Tuesday, November 22, 2016

Only seven Mondays until the 2017 session begins

By Casey Fields, manager for municipal advocacy
The campaigns are over and the election dust has settled. We can breathe a sigh of relief that the campaign commercials are over, and the mailers will no longer clog up our mailboxes. Now the real work begins for local officials. 

We have 18 new members in the House of Representatives and eight new members of the Senate. This is the largest freshman class in the Senate in recent memory. It's not too early to let our legislators know what the priorities for cities and towns will be in the 2017 session.

In the December issue of Uptown, municipal officials get an in-depth look at the 2017 Advocacy Initiatives for cities and towns. The front page article goes through five major challenges facing cities and towns with action items that would result in changing state law to meet those challenges. 

Blog posts over the next four weeks will describe each of the individual initiatives. In the meantime and moving forward, here’s what else we need to do.

On the Municipal Association's website, there is a sample proclamation councils can adopt in support of the 2017 advocacy initiatives. This sends a message from your council to your legislators that these priorities are ones that are important to your city. Download the Word document of the proclamation and send a copy back to me after your council passes it.

If you have new legislators, call them now if you haven’t already. Introduce yourself and your city. Exchange cell phone numbers and email addresses. Start the relationship. Don’t ask for anything. Just provide them information about your city and its vision for the future. Take them a copy of the proclamation supporting the Advocacy Initiatives. Thank them for representing you and your city.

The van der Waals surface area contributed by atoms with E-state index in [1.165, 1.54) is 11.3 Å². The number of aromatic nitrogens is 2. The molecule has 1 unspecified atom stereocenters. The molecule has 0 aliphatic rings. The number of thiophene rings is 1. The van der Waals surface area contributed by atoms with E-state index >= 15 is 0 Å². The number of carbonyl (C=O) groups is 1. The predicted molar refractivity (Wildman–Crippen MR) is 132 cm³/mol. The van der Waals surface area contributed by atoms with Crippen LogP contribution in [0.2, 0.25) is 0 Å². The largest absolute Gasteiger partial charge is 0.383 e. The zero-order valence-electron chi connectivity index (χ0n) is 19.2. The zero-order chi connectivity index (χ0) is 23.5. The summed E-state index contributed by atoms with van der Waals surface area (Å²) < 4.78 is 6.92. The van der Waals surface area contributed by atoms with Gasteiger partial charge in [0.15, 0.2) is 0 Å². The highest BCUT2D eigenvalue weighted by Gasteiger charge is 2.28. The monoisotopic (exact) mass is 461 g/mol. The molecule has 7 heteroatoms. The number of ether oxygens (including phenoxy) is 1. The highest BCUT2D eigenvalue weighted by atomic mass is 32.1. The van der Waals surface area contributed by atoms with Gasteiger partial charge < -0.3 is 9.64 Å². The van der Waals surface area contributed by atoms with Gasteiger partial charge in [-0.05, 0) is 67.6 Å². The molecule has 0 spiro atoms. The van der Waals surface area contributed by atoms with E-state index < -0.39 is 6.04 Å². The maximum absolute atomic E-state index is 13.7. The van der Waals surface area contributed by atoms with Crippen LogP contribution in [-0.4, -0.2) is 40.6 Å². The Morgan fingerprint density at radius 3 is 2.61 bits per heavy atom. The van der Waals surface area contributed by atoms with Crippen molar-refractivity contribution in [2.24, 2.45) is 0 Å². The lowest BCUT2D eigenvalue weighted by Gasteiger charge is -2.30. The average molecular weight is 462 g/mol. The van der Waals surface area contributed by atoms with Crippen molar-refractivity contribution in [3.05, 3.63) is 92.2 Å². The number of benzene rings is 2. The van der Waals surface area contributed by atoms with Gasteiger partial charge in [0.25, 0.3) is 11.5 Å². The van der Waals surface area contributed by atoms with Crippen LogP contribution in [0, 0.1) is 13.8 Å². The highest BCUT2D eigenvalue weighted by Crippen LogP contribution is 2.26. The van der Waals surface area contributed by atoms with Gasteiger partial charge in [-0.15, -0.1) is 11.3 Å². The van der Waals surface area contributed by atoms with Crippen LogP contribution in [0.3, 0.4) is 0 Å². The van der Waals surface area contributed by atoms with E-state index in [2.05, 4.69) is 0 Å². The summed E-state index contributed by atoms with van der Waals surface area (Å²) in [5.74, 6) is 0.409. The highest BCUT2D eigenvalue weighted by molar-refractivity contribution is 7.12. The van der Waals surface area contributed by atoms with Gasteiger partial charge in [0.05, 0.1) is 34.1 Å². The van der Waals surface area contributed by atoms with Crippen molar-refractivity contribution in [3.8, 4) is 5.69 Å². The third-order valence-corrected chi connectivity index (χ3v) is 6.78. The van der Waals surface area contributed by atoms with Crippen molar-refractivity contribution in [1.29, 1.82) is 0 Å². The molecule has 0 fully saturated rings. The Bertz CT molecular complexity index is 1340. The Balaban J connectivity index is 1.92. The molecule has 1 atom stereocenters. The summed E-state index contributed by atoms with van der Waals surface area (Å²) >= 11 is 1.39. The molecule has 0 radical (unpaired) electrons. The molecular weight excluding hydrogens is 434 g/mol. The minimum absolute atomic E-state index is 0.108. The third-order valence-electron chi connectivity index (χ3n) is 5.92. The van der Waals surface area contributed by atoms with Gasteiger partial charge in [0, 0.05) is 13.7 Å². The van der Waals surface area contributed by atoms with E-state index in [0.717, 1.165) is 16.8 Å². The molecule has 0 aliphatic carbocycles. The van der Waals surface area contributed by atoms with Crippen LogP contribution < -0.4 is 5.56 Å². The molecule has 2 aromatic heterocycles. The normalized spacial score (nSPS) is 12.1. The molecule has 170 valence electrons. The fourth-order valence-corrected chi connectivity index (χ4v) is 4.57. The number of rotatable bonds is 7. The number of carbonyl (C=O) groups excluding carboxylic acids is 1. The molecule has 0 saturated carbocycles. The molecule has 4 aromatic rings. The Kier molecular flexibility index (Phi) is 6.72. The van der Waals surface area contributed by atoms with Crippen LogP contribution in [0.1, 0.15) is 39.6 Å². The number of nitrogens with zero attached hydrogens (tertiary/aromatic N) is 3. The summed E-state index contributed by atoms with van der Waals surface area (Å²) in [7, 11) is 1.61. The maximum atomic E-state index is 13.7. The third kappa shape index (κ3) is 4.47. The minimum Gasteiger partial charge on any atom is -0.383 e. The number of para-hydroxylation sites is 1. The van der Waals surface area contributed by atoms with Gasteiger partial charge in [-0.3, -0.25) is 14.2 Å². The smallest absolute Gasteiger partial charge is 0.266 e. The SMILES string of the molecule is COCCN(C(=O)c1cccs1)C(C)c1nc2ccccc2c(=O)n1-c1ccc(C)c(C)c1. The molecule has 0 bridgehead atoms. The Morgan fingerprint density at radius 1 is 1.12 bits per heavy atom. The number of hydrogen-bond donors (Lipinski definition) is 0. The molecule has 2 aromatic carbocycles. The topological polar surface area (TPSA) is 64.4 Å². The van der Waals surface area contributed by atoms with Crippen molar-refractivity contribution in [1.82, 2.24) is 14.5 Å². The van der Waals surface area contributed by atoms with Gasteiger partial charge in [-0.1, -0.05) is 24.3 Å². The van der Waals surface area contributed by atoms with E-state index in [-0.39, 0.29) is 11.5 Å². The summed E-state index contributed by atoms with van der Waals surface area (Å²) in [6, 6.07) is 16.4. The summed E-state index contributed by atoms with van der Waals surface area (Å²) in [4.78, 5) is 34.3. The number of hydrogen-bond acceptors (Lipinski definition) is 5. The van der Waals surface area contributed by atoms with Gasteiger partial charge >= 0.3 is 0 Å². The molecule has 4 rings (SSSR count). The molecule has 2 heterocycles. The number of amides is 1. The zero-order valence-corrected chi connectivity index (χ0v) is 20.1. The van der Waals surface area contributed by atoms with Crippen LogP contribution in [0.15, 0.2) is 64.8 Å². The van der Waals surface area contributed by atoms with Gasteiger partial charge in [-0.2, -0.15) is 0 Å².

If your legislator was re-elected, call to say “congratulations” on serving another term. Renew that relationship that is already there. Exchange cell phone numbers. Thank them for everything they do for your city and point them to the Association’s website for more information on the Advocacy Initiatives. The Association staff has printed cards you can give to your legislators outlining the initiatives or you can get a copy from the website.

Building positive relationships with legislators is the most important thing mayors and councilmembers can do to advance good legislation to help cities and towns be the economic drivers and centers of commerce for South Carolina. These relationships help stop bad legislation and pass good legislation. These relationships establish local elected leaders as the go-to source of municipal information. These relationships provide valuable information to legislators in Columbia about cities and towns. These relationships are the backbone of our grassroots network across the state. 

There's a quick list of the newly elected House members and Senate below. We'll have contact info and committee assignments for them in a blog post after the December 7 reorganization sessions. Stay tuned. 


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